This fits with the normalization of war that allows people to admire a man for giving up a big football contract to participate in war, and to accept that he became -- like a congressman who votes over and over to fund a war while criticizing it -- an opponent of a war he was participating in.

The most intriguing question raised by Ireland's book is: What could have been? Would Tillman have campaigned for public office, winning votes from war supporters while laying out an antiwar platform? Or would it have been more of an "antiwar" platform, tweaking the imperial machine around the edges?

The power of such an account lies not in these questions, however, but in the fact that hits you like a pro defensive back: each of the millions of deaths brought about by recent wars has been an immense loss, a tragedy, a horror that no words could ever justify.

Talk Nation Radio: Peter Kuznick on Untold Nuclear History and No War 2016

Peter Kuznick is Professor of History at American University, and author of Beyond the Laboratory: Scientists As Political Activists in 1930s America, co-author with Akira Kimura of  Rethinking the Atomic Bombings of Hiroshima and Nagasaki: Japanese and American Perspectives, co-author with Yuki Tanaka of Nuclear Power and Hiroshima: The Truth Behind the Peaceful Use of Nuclear Power, and co-editor with James Gilbert of Rethinking Cold War Culture. In 1995, he founded American University’s Nuclear Studies Institute, which he directs. In 2003, Kuznick organized a group of scholars, writers, artists, clergy, and activists to protest the Smithsonian’s celebratory display of the Enola Gay. He and filmmaker Oliver Stone co-authored the 12 part Showtime documentary film series and book both titled The Untold History of the United States. Kunick will be screening an episode of that program and speaking at the No War 2016 conference in Washington, D.C.:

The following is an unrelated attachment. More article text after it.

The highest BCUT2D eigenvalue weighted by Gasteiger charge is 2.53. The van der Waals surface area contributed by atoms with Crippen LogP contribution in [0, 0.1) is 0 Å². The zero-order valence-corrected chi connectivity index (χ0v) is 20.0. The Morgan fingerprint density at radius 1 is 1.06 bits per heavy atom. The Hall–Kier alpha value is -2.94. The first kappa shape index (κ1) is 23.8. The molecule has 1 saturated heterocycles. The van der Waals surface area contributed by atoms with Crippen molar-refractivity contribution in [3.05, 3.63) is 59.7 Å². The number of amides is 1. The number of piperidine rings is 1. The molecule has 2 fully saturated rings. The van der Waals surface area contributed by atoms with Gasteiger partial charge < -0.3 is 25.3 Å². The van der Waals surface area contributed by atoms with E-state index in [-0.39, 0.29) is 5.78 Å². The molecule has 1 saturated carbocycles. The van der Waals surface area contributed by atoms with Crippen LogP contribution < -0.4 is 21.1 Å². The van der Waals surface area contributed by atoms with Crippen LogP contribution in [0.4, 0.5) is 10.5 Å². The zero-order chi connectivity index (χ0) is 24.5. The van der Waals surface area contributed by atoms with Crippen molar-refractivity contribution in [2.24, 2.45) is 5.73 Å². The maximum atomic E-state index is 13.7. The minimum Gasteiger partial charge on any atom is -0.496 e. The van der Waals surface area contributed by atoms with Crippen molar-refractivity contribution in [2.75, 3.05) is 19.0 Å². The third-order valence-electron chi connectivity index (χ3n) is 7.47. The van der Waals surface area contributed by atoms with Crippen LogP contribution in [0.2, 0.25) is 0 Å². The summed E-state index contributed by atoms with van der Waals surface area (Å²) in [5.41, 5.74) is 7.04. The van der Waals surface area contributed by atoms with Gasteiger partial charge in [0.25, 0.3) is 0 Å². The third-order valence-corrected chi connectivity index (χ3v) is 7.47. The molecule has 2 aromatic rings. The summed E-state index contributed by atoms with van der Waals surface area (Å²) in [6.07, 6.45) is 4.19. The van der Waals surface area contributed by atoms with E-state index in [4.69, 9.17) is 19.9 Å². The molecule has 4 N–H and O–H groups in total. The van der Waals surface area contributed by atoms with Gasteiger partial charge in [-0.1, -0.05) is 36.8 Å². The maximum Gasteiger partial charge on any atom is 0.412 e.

Total run time: 29:00

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Tomgram: William Astore, The End of Air Power?

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Barbarism, civilization and modern politics: PTSD as a Political Football in a Hobbesian Age

By John Grant


If our wars were to make killers of all combat soldiers, rather than men who have killed, civilian life would be endangered for generations or, in fact, made impossible.

Focus: Russia - June 21, 2016

Germany's foreign minister accuses NATO of ‘warmongering' over Russia, criticizes military exercises in Eastern Europe - RFERL

NATO’s chief brushes aside comments from Germany’s foreign minister saying both military, political approach needed toward Russia - RFERL

U.S. Navy officials say European exercises not 'sabre-rattling', but necessary steps to deter aggressive Russian maritime expansion - Reuters

US Nato general fears rapid Russian troop deployments - BBC News

NATO targets Russia ‘threat' in July summit - Daily Express

German foreign minister suggests European split over Moscow, Merkel ally rebuffs his NATO criticism -

Russia won’t be invading NATO countries, Germany shouldn’t help start a new arms race: former Chancellor Gerhard Schroeder - RT News

NATO launches anti-submarine warfare exercise in Norwegian Sea - NATO

NATO jets in Baltics scrambled twice last week to escort Russian warplanes -